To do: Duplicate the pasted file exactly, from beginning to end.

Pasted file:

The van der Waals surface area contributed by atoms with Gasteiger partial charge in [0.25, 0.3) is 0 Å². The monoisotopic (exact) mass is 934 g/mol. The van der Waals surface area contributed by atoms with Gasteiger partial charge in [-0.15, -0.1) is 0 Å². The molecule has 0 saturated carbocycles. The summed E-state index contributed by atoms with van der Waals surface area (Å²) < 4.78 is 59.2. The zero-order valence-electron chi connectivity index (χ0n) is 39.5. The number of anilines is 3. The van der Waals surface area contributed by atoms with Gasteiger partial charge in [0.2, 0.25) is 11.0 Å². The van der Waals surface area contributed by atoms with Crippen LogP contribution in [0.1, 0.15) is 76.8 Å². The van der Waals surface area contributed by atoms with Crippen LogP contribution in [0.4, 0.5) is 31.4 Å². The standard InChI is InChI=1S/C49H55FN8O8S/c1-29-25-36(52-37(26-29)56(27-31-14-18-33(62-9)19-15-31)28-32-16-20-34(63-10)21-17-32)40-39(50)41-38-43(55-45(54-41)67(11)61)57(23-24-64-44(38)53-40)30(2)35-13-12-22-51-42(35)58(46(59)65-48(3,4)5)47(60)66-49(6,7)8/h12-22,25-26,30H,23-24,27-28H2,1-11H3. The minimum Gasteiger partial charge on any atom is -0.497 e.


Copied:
The van der Waals surface area contributed by atoms with Gasteiger partial charge in [0.25, 0.3) is 0 Å². The monoisotopic (exact) mass is 934 g/mol. The van der Waals surface area contributed by atoms with Gasteiger partial charge in [-0.15, -0.1) is 0 Å². The molecule has 0 saturated carbocycles. The summed E-state index contributed by atoms with van der Waals surface area (Å²) < 4.78 is 59.2. The zero-order valence-electron chi connectivity index (χ0n) is 39.5. The number of anilines is 3. The van der Waals surface area contributed by atoms with Gasteiger partial charge in [0.2, 0.25) is 11.0 Å². The van der Waals surface area contributed by atoms with Crippen LogP contribution in [0.1, 0.15) is 76.8 Å². The van der Waals surface area contributed by atoms with Crippen LogP contribution in [0.4, 0.5) is 31.4 Å². The standard InChI is InChI=1S/C49H55FN8O8S/c1-29-25-36(52-37(26-29)56(27-31-14-18-33(62-9)19-15-31)28-32-16-20-34(63-10)21-17-32)40-39(50)41-38-43(55-45(54-41)67(11)61)57(23-24-64-44(38)53-40)30(2)35-13-12-22-51-42(35)58(46(59)65-48(3,4)5)47(60)66-49(6,7)8/h12-22,25-26,30H,23-24,27-28H2,1-11H3. The minimum Gasteiger partial charge on any atom is -0.497 e.